Obsidian is good at giving many choices to the player regarding the fate of the settlement, but most of the consequences remain the same, depending on how events play out. It also attempts to present more mysteries about the old walls and the environment of the Wound itself, but it is a mystery in name only as the context clues given to the player throughout spell out what to expect in terms of twist and turns. The new endings attached to Bastard’s Wound for the base game are much more sophisticated and offer long-reaching consequences, provided you can uncover them in the first place to experience it all.
It is the extra content outside of the claustrophobic halls of Bastard’s Wound that are much more interesting. The first are several small vignettes that happen while traveling the in-game map. These can see the Fatebinder being rewarded with goods or money, gain loyalty and disfavor with factions, or can be avoided all together, offering written questlines that play out like old school text adventure games. What is interesting is that this content comes from another small "Event Pack" DLC, titled Tales from the Tiers, which can be packaged in with Bastard's Wound.
The second big addition, however, is much needed companion questlines. You only receive three of them for the characters Barik, Verse, and Lantry, but they are long and detailed quest lines that lead to great character development between your companions and out of all the choices made in Bastard’s Wound. These questlines feel like they offer the most impact, along with providing the best written content in the DLC.
The catch, unfortunately, is another quirk in the design of Bastard’s Wound: all the companion questlines can only be accessed in the second act of the game. In fact, much of the content in Bastard’s Wound is tailor-made for the game's second act, giving the entire DLC the sense of being a burgeoning middle chapter in your quest to unite, or pacify, the lands around you. For some, this may not be a problem, especially for those looking to try Tyranny for the first time (or pick up the whole bundle with the Bastard’s Wound added to it). Others though .... the loss of access to some of the best content in the DLC by what act you play the game in is a major inconvenience.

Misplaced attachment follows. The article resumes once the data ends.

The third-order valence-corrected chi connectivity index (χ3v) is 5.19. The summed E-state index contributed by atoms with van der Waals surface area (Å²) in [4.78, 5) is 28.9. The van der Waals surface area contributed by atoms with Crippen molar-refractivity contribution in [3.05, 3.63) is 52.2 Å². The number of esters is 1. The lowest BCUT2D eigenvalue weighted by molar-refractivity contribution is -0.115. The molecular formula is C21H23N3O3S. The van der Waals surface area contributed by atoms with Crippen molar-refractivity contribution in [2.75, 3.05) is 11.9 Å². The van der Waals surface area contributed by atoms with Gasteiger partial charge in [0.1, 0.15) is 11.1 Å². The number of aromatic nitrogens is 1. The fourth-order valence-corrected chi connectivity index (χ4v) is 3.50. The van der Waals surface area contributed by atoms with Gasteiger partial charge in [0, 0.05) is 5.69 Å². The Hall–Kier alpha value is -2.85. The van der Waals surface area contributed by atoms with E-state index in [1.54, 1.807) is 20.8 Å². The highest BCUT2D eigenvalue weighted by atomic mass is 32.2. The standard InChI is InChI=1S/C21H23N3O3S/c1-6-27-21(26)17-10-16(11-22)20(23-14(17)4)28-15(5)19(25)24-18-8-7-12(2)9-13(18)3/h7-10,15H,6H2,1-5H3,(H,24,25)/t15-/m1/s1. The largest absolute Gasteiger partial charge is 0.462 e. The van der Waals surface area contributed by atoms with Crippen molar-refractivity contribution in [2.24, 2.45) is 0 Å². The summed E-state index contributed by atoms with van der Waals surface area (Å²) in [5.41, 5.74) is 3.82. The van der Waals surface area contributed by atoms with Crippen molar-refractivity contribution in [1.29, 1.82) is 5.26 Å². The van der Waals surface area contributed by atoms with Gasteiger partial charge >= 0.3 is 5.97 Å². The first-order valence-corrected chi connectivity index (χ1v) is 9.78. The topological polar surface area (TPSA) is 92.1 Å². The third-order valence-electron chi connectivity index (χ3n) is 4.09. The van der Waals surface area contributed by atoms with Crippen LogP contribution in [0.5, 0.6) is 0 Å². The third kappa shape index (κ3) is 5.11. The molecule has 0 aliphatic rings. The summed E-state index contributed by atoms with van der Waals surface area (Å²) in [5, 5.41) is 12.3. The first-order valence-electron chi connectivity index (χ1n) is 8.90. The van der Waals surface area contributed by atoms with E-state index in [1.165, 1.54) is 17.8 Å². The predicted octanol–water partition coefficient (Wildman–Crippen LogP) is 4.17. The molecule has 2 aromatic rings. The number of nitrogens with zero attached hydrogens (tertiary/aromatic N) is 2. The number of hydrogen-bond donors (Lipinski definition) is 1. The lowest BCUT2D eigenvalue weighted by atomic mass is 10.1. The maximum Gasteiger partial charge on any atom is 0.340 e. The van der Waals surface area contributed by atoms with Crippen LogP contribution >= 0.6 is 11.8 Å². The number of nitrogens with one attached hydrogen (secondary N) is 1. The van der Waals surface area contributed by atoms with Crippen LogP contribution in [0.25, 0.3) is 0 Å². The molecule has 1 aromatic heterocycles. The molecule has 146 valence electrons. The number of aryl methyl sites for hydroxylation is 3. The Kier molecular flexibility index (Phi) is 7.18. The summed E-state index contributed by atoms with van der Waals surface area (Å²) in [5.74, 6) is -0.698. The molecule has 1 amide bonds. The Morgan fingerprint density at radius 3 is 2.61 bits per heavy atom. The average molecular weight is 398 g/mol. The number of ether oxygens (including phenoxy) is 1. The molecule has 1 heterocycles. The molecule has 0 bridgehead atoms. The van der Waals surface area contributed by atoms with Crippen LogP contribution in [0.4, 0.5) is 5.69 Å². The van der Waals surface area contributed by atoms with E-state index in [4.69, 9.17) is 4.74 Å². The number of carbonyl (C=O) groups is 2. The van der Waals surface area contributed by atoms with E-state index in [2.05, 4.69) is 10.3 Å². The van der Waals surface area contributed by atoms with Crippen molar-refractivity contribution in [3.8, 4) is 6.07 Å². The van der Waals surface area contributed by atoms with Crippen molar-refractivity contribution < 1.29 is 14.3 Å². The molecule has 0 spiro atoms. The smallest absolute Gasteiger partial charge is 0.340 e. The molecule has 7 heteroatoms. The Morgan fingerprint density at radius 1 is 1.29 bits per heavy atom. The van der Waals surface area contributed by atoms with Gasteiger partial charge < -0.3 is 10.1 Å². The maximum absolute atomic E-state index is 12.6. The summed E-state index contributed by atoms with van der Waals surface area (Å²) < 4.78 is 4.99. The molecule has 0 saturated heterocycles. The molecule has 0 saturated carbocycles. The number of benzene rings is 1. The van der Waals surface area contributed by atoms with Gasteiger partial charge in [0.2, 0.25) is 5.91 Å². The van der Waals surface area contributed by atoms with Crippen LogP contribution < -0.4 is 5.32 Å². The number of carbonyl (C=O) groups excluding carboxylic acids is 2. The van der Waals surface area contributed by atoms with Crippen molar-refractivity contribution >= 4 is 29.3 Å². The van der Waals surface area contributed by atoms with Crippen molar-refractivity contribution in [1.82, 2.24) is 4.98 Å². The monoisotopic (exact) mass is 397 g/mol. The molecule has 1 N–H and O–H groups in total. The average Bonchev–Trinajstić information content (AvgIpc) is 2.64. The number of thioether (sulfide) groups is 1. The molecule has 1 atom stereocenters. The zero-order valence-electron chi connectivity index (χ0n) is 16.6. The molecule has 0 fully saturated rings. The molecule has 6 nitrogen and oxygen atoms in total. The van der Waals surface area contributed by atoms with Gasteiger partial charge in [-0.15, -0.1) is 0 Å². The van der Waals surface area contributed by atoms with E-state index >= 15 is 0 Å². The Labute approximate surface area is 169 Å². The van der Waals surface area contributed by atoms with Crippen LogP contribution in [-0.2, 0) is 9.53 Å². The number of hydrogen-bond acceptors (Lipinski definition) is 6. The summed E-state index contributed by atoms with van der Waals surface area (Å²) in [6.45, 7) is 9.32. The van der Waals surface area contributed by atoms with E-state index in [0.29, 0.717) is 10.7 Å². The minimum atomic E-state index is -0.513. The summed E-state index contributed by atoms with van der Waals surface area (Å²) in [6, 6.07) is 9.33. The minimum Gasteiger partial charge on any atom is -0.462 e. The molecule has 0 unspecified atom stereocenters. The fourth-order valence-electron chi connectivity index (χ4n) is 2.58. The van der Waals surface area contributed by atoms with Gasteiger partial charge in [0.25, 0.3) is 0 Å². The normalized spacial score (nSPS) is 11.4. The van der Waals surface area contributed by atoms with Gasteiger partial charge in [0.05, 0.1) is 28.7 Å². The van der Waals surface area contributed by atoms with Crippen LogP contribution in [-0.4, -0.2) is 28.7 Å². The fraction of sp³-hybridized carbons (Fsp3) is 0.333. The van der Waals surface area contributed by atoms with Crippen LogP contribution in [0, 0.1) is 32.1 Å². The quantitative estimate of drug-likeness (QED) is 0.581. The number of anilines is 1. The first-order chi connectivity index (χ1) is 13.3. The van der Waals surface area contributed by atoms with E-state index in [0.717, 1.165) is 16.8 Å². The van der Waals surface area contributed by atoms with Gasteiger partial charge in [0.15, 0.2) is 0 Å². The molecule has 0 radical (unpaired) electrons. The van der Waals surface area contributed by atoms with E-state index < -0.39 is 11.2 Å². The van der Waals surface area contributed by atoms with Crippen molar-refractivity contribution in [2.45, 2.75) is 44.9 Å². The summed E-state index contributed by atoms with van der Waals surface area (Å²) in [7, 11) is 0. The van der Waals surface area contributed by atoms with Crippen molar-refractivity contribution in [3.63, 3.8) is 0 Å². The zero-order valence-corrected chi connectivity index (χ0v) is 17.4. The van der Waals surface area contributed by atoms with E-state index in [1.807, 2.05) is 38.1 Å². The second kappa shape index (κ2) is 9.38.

Bastard’s Wound in the end is a quiet expansion that doesn’t really expand upon anything in Tyranny. It offers the same style of gameplay, and at its strongest it gives the player enough morally ambiguous choices to satisfy a morally ambiguous dilemma. At its worst, it is an extra five hours on top of an already short experience; five hours that doesn’t extend nor expand upon the world in ways that are fully sufficient enough for the experience given. Bastard’s Wound is really for Tyranny purists, a minor DLC to help extend an evil empire a little further than you expected.
Bastard's Wound was reviewed PC with a copy provided by the developers.
Bastard’s Wound is really for Tyranny purists, a minor DLC to help extend an evil empire a little further than you expected.
- Great companion sidequests...
- New questlines and area unlock...
- New endings!
- ...specific requirements to access them.
- ...mediocre to poor narratives in most questlines.
- The Wound not as mysterious as it makes it out to be.
- Not really much new, in the end.